By Rachel Gottfriend
Arizona Daily Wildcat, U. Arizona
(UWIRE)—The economy is looking up as more U.S. employers expect to grow this year.
One in three companies predicts renewed growth and increased hiring in 2012, according to a survey done by Right Management. This is a large increase from last year, when only one in five U.S. employers reported feeling confident about growth or hiring.
Demand in all industries is going up with the economy. Right Management surveyed senior executives at 631 organizations across the U.S. representing the government, nonprofit, public, and private sectors. Thirty-six percent of these companies said 2012 will be a year of growth and recovery, marked by increased hiring and new talent development initiatives; 55% said it will be similar to 2011 with sluggish hiring and postponed HR initiatives; and 11% said it will be a year of stagnation with more cutbacks and restructurings.
"(Hiring is increasing) because the economy is improving," said Marshall J. Vest, U. Arizona Economic and Business Research Center director. "When the economy wasn't doing well, companies had been cautious to control their costs and of course they ended up laying off a lot of people and reducing hours."
Vest said that in recent months, more companies are increasing hours. There are only a limited number of hours an employee can work and this means companies need to hire if they want to expand.
Vest also said demand in all industries is going up with the economy. More income means more demand.
"It would appear at this point that economic recovery is well in place," Vest said.
At the end of 2011, Arizona had 2,415,000 nonfarm jobs. This was up 1.1% from December 2010, when there were 2,387,800 jobs, according to the U.S. Bureau of Labor Statistics.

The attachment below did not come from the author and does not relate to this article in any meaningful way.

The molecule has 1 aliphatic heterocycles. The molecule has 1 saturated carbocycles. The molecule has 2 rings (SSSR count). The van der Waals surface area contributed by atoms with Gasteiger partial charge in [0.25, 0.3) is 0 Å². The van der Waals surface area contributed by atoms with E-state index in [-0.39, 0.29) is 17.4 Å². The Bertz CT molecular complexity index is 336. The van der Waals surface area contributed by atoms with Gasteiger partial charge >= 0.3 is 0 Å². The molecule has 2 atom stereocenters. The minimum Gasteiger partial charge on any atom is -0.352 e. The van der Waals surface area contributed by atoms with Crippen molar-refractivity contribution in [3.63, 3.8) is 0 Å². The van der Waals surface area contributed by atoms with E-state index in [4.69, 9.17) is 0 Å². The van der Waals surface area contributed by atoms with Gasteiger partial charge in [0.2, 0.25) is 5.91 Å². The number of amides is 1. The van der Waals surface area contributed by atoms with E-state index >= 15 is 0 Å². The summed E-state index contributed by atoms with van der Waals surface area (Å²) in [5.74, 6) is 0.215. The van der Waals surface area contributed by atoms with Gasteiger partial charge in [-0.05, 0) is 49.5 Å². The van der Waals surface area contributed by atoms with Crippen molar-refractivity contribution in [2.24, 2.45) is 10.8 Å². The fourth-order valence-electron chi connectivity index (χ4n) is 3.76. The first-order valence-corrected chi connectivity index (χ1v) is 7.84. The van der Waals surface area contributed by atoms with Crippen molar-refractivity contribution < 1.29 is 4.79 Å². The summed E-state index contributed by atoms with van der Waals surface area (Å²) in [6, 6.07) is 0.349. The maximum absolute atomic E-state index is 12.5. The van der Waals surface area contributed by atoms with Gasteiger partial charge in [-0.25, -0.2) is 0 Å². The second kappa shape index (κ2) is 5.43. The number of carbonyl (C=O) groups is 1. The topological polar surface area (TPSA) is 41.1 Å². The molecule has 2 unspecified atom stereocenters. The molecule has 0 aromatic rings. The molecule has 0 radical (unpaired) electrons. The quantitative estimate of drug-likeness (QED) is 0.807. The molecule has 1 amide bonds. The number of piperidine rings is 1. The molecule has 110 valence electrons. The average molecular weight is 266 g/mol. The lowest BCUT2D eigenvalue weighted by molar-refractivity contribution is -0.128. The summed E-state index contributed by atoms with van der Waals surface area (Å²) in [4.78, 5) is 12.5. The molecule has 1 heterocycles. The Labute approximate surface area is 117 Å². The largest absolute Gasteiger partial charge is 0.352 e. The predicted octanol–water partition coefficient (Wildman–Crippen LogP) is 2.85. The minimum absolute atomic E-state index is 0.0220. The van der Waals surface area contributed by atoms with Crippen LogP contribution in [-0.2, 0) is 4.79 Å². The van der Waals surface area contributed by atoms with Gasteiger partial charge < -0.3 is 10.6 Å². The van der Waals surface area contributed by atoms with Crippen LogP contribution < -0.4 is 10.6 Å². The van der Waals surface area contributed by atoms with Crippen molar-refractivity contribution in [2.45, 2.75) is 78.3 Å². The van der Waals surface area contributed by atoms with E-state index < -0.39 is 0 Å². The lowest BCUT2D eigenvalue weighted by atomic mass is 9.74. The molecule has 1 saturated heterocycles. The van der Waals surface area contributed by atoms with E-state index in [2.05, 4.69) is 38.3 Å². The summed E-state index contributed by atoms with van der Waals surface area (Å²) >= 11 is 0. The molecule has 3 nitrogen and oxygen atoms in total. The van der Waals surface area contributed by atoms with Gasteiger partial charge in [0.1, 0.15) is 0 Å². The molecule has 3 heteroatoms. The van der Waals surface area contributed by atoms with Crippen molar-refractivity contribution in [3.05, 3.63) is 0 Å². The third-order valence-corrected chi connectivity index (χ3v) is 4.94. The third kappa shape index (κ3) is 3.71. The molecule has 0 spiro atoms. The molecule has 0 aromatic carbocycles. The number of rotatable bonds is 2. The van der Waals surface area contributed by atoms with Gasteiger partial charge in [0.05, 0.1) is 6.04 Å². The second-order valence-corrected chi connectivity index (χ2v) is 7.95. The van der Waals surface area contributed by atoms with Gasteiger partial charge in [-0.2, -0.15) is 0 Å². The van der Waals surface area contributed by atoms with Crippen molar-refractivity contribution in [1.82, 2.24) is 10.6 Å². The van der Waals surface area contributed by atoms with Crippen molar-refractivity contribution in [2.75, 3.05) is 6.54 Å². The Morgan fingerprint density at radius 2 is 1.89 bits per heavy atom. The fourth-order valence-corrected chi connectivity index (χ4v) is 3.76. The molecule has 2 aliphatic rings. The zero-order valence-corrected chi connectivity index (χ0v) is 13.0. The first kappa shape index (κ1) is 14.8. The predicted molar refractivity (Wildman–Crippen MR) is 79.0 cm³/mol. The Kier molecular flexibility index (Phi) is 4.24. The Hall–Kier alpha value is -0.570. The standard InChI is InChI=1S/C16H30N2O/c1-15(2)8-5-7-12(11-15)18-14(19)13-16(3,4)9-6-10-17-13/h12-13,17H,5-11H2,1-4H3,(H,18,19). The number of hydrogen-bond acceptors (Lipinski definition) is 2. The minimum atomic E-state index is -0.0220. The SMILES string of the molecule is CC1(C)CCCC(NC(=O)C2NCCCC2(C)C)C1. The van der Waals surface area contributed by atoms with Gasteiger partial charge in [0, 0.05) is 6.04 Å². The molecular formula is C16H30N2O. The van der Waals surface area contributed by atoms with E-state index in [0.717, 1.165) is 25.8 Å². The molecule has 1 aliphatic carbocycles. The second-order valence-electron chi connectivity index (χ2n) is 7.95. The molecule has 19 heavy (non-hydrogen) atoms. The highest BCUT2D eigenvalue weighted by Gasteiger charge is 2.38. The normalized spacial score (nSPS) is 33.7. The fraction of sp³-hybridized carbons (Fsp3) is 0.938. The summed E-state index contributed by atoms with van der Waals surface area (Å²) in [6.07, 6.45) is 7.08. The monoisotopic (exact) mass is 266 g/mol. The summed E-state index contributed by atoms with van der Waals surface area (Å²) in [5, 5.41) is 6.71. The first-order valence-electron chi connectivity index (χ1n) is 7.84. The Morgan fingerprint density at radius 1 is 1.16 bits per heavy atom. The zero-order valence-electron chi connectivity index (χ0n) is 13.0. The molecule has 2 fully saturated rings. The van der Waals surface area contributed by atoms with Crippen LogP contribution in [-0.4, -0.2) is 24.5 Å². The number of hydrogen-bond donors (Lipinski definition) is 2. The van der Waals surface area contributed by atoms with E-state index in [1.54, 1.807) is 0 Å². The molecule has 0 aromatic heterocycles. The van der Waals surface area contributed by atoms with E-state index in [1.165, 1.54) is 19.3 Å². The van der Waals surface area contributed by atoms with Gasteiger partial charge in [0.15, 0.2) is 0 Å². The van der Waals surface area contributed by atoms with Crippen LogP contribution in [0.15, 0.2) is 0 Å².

However, there are still some industries that continue to suffer. The pace of hiring for some health-care-related jobs is slowing because hospitals and other providers feel the effects of recent cuts to Arizona's Medicare system, or Arizona Health Care Cost Containment System. Government jobs are also suffering, with the number of positions expected to drop 1.4% in 2012.
Hiring is different at a university than at a company, as it is in the department level, and is mainly based on grants or funds in that department, said Leslie Porter, UA human resources consulting and talent management director.
Thirty-six percent of companies said 2012 will be a year of growth and recovery. "That is a difficult question to answer because the whole hiring process is at the (department) level," Porter said. "It's hard for us to know when a department is going to start hiring more people. Some departments have people leaving and retiring. Some departments rely on state funding, while others are more dependent."
Porter said people hear things about cuts and falsely assume that the university is not hiring, but the university is still one of the state's biggest employers. Human Resources currently has 394 jobs posted on the Career Track website.
Susan Miller-Pinhey, UA Career Services senior marketing and special events coordinator, said that although the improvement is slow, she is definitely seeing more employers hiring more UA graduates this year than previous years. There were about a dozen more companies at this year's UA Career Days.